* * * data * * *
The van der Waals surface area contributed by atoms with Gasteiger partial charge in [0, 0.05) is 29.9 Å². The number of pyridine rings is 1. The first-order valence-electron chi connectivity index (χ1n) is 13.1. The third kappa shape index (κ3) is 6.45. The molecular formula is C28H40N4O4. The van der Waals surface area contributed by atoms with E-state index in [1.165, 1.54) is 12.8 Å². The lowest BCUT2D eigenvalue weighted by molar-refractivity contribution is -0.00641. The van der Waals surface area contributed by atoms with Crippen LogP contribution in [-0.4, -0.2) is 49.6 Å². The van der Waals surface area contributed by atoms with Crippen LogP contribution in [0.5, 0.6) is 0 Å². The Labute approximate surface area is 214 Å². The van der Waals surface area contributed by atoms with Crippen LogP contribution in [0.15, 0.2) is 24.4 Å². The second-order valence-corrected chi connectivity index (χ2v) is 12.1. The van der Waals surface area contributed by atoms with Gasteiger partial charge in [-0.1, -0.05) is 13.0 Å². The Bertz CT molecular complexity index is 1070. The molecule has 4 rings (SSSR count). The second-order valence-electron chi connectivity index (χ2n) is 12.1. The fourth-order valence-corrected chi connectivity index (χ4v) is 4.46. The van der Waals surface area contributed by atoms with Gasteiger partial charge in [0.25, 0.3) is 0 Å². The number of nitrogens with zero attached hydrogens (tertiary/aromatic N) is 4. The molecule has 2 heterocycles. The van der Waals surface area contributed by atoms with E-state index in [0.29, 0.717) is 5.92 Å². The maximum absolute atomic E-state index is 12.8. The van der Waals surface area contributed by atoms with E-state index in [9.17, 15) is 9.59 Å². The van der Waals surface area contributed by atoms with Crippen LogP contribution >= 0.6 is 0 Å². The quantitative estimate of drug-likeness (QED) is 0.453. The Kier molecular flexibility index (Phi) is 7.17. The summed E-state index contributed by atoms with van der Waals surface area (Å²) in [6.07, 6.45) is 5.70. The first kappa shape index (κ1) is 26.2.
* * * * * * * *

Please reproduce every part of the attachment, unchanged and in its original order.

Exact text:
The van der Waals surface area contributed by atoms with Gasteiger partial charge in [0, 0.05) is 29.9 Å². The number of pyridine rings is 1. The first-order valence-electron chi connectivity index (χ1n) is 13.1. The third kappa shape index (κ3) is 6.45. The molecular formula is C28H40N4O4. The van der Waals surface area contributed by atoms with E-state index in [1.165, 1.54) is 12.8 Å². The lowest BCUT2D eigenvalue weighted by molar-refractivity contribution is -0.00641. The van der Waals surface area contributed by atoms with Crippen LogP contribution in [-0.4, -0.2) is 49.6 Å². The van der Waals surface area contributed by atoms with Crippen LogP contribution in [0.5, 0.6) is 0 Å². The Labute approximate surface area is 214 Å². The van der Waals surface area contributed by atoms with Crippen LogP contribution in [0.15, 0.2) is 24.4 Å². The second-order valence-corrected chi connectivity index (χ2v) is 12.1. The van der Waals surface area contributed by atoms with Gasteiger partial charge in [-0.1, -0.05) is 13.0 Å². The Bertz CT molecular complexity index is 1070. The molecule has 4 rings (SSSR count). The second-order valence-electron chi connectivity index (χ2n) is 12.1. The fourth-order valence-corrected chi connectivity index (χ4v) is 4.46. The van der Waals surface area contributed by atoms with Gasteiger partial charge in [0.25, 0.3) is 0 Å². The number of nitrogens with zero attached hydrogens (tertiary/aromatic N) is 4. The molecule has 2 heterocycles. The van der Waals surface area contributed by atoms with E-state index in [0.29, 0.717) is 5.92 Å². The maximum absolute atomic E-state index is 12.8. The van der Waals surface area contributed by atoms with E-state index in [9.17, 15) is 9.59 Å². The van der Waals surface area contributed by atoms with Crippen LogP contribution >= 0.6 is 0 Å². The quantitative estimate of drug-likeness (QED) is 0.453. The Kier molecular flexibility index (Phi) is 7.17. The summed E-state index contributed by atoms with van der Waals surface area (Å²) in [6.07, 6.45) is 5.70. The first kappa shape index (κ1) is 26.2.